The qualities of copper
- Electrical conductivity
- Aesthetic appearance
- Environmentally friendly
Copper is the best conductor of electricity after silver.
Copper tubes are thin and more discreet than steel or plastic fittings.
Copper is fully recycled, so it contributes to preserving the environment and our natural resources.
It is part of a process of sustainable development and the environmental policy of the building industry.
Copper is also the first material that is used in piping in both water sanitation and heating systems to receive an Environmental and Health Declaration.
Copper eliminates 95% of bacteria *
Both in collective and private housing, sanitation systems can be a breeding ground for legionella. Currently no piping system offers total protection against bacteria, and it is harder for these organisms to develop in copper tubes.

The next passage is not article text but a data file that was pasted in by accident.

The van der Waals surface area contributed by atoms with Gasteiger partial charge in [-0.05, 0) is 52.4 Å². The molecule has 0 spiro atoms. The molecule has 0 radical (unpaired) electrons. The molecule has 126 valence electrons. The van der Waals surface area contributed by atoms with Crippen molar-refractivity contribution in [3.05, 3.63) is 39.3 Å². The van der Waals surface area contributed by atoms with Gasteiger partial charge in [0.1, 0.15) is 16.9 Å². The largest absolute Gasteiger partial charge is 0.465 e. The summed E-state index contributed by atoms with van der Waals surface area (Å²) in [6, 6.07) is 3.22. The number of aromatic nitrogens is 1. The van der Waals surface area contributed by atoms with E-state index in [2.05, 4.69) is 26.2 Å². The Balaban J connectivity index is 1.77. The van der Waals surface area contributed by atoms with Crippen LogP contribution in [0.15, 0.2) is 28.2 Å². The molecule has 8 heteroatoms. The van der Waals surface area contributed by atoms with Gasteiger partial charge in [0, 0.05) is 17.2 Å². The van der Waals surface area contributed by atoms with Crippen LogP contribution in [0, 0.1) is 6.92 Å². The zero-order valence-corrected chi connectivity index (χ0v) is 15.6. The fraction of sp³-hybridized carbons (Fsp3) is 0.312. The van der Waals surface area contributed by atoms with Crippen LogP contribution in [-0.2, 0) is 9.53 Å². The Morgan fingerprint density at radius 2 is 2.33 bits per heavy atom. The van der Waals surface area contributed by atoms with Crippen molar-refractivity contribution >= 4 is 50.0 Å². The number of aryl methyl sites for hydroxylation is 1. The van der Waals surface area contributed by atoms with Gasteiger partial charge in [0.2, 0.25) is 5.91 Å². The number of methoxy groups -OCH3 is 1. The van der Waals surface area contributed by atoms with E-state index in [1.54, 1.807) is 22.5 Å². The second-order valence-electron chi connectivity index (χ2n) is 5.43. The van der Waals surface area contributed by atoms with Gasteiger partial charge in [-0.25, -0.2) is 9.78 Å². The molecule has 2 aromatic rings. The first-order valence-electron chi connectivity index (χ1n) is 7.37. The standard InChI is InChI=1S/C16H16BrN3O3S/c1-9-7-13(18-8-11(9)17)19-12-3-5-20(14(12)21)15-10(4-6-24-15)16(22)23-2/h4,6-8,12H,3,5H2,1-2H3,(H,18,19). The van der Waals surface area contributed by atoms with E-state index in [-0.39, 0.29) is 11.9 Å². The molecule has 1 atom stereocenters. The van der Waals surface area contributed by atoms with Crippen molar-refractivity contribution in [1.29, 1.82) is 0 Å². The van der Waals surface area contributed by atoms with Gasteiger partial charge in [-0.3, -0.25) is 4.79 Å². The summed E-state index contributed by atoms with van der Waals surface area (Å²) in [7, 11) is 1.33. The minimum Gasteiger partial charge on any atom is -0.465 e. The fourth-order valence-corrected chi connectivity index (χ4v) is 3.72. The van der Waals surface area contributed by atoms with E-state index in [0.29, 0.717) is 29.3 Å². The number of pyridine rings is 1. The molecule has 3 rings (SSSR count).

- First observation : it is very difficult to keep bacteria alive once they’ve entered a copper tube. The repeated injection of bacteria in doses much higher than those of other materials has been required.
- Second observation : the affect of temperature. From 25 °C (output mixer tap), copper has an effect that other materials do not share.
This temperature induces no favorable effect with stainless steel, PER and the PVC-c, while bacteria are no longer detectable in a copper network.
The only passive protection for domestic use
For domestic installations where the temperature of the hot water must not exceed 50 °C from the bathroom tap and 60 °C in other rooms (2), this KIWA study clearly shows that the choice of material is important.
Legionella bacteria have actually been regularly detected in recent years in private systems and, in some cases in the Netherlands, it was a matter of identification as well as source of infection.
Although the risk for domestic installations is not considered important by authorities, in this context, copper may well be considered an effective passive protection.
(2) According to the judgment. 30 November 2005 published in the OG of 15 December 2005.